“When you try to read a novel,” he said, “it’s almost like we’re not built to read them anymore, as bad as that sounds.”

Ramesh Kurup noticed something even more troubling. Working his way recently through a number of classic authors — George Eliot, Marcel Proust, that crowd — Kurup, 47, discovered that he was having trouble reading long sentences with multiple, winding clauses full of background information. Online sentences tend to be shorter, and the ones containing complicated information tend to link to helpful background material.

“In a book, there are no graphics or links to keep you on track,” Kurup said.

It’s easier to follow links, he thinks, than to keep track of so many clauses in page after page of long paragraphs.

Kurup’s observation might sound far-fetched, but told about it, Wolf did not scoff. She offered more evidence: Several English department chairs from around the country have e-mailed her to say their students are having trouble reading the classics.

“They cannot read ‘Middlemarch.’ They cannot read William James or Henry James,” Wolf said. “I can’t tell you how many people have written to me about this phenomenon. The students no longer will or are perhaps incapable of dealing with the convoluted syntax and construction of George Eliot and Henry James.”

Wolf points out that she’s no Luddite. She sends e-mails from her iPhone as often as one of her students. She’s involved with programs to send tablets to developing countries to help children learn to read. But just look, she said, at Twitter and its brisk 140-character declarative sentences.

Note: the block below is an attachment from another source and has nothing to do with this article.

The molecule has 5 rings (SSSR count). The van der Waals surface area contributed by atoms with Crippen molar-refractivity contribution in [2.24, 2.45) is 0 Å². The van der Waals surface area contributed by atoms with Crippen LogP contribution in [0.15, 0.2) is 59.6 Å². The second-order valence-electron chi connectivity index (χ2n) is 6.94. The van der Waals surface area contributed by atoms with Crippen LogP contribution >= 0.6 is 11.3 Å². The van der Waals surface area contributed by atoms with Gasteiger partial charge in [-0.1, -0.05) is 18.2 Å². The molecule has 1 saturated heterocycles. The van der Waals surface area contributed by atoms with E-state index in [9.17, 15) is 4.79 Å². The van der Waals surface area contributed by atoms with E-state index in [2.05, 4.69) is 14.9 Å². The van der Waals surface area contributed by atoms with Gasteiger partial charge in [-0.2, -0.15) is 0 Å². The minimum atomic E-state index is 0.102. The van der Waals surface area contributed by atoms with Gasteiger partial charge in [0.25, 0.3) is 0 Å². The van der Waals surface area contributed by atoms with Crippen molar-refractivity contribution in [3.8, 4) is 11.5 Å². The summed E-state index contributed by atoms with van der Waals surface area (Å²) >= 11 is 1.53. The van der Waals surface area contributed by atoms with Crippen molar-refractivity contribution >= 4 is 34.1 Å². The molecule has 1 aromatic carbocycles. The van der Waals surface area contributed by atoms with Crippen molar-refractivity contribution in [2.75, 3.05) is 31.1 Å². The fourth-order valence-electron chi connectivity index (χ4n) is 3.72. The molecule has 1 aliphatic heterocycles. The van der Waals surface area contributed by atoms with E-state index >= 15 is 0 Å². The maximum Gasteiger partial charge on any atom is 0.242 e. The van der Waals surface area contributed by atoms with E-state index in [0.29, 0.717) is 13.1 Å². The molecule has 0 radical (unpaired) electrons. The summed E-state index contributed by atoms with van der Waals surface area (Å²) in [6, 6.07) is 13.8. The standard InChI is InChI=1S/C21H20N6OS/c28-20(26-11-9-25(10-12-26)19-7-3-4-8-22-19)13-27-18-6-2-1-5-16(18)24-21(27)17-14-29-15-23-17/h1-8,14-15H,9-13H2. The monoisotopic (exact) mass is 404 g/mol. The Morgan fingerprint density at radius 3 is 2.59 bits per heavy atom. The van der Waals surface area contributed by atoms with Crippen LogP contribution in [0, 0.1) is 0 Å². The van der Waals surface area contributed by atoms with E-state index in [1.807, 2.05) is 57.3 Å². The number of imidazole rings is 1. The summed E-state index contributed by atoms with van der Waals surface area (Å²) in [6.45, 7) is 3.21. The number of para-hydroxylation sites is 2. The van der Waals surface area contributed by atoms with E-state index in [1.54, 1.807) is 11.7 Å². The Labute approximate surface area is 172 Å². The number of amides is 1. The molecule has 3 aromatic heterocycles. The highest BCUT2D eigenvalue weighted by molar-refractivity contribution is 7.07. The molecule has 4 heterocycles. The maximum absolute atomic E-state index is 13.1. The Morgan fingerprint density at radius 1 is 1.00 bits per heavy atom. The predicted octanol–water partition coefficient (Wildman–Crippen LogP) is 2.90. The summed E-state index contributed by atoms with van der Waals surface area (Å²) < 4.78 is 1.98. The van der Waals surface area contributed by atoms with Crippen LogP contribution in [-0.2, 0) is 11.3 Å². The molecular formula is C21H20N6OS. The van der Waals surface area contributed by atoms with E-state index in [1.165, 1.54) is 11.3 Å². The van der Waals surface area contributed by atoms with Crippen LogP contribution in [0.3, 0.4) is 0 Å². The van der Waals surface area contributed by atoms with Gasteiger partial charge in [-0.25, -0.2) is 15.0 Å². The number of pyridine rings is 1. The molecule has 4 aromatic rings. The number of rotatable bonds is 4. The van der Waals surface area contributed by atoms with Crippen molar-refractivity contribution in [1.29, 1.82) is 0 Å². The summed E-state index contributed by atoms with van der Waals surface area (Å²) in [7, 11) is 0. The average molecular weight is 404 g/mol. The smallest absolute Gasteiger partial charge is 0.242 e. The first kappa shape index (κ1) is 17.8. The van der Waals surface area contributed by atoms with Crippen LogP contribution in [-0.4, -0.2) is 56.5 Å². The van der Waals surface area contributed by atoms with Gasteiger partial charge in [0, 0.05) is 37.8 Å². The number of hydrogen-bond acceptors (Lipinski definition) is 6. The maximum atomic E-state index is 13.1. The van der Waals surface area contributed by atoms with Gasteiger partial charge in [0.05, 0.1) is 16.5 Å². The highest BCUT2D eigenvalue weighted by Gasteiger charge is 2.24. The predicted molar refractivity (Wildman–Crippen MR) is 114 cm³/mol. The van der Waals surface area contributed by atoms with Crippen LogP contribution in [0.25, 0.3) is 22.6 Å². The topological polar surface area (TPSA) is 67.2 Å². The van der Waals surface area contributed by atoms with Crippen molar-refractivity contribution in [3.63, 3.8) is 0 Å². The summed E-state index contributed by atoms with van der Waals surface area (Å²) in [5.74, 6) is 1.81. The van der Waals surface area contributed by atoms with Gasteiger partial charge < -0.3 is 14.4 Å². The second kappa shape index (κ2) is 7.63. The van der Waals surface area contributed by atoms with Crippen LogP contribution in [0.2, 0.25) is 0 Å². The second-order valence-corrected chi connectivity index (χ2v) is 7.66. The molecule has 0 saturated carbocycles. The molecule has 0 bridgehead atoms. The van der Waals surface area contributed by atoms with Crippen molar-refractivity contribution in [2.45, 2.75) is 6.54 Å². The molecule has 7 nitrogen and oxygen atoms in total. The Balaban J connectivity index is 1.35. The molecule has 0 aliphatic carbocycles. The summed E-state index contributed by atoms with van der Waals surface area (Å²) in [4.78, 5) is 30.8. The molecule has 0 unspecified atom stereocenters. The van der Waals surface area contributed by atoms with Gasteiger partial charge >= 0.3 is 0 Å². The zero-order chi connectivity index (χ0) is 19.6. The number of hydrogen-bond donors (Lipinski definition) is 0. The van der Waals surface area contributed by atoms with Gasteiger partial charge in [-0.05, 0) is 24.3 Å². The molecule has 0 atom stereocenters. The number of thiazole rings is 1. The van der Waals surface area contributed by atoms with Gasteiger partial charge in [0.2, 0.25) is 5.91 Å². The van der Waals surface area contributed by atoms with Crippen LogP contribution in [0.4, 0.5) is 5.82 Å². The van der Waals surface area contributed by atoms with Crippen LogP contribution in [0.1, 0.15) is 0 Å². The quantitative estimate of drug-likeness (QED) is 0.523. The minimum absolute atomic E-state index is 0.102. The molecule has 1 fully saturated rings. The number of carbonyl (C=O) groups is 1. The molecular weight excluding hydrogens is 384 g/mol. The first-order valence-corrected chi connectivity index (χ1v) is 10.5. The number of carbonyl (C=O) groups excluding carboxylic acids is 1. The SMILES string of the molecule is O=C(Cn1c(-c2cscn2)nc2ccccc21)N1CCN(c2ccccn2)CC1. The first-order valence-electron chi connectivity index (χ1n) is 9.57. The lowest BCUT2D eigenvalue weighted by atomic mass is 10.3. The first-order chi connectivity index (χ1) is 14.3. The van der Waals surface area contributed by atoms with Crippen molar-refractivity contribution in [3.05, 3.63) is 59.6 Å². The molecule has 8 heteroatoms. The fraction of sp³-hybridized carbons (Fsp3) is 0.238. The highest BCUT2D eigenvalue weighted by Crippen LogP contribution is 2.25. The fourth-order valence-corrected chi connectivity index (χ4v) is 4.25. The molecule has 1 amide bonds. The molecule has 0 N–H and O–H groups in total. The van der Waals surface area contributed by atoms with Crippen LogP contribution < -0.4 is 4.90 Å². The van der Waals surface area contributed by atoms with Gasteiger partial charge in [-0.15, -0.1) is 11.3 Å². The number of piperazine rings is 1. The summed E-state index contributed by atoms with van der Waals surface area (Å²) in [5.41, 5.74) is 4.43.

“How much syntax is lost, and what is syntax but the reflection of our convoluted thoughts?” she said. “My worry is we will lose the ability to express or read this convoluted prose. Will we become Twitter brains?”

Bi-literate brains?

Wolf’s next book will look at what the digital world is doing to the brain, including looking at brain-scan data as people read both online and in print. She is particularly interested in comprehension results in screen vs. print reading.

Already, there is some intriguing research that looks at that question. A 2012 Israeli study of engineering students — who grew up in the world of screens — looked at their comprehension while reading the same text on screen and in print when under time pressure to complete the task.

The students believed they did better on screen. They were wrong. Their comprehension and learning was better on paper.

Researchers say that the differences between text and screen reading should be studied more thoroughly and that the differences should be dealt with in education, particularly with school-aged children. There are advantages to both ways of reading. There is potential for a bi-literate brain.

“We can’t turn back,” Wolf said. “We should be simultaneously reading to children from books, giving them print, helping them learn this slower mode, and at the same time steadily increasing their immersion into the technological, digital age. It’s both. We have to ask the question: What do we want to preserve?”

Wolf is training her own brain to be bi-literate. She went back to the Hesse novel the next night, giving herself distance, both in time and space, from her screens.

“I put everything aside. I said to myself, ‘I have to do this,’ ” she said. “It was really hard the second night. It was really hard the third night. It took me two weeks, but by the end of the second week I had pretty much recovered myself so I could enjoy and finish the book.”

Then she read it again.

“I wanted to enjoy this form of reading again,” Wolf said. “When I found myself, it was like I recovered. I found my ability again to slow down, savor and think.”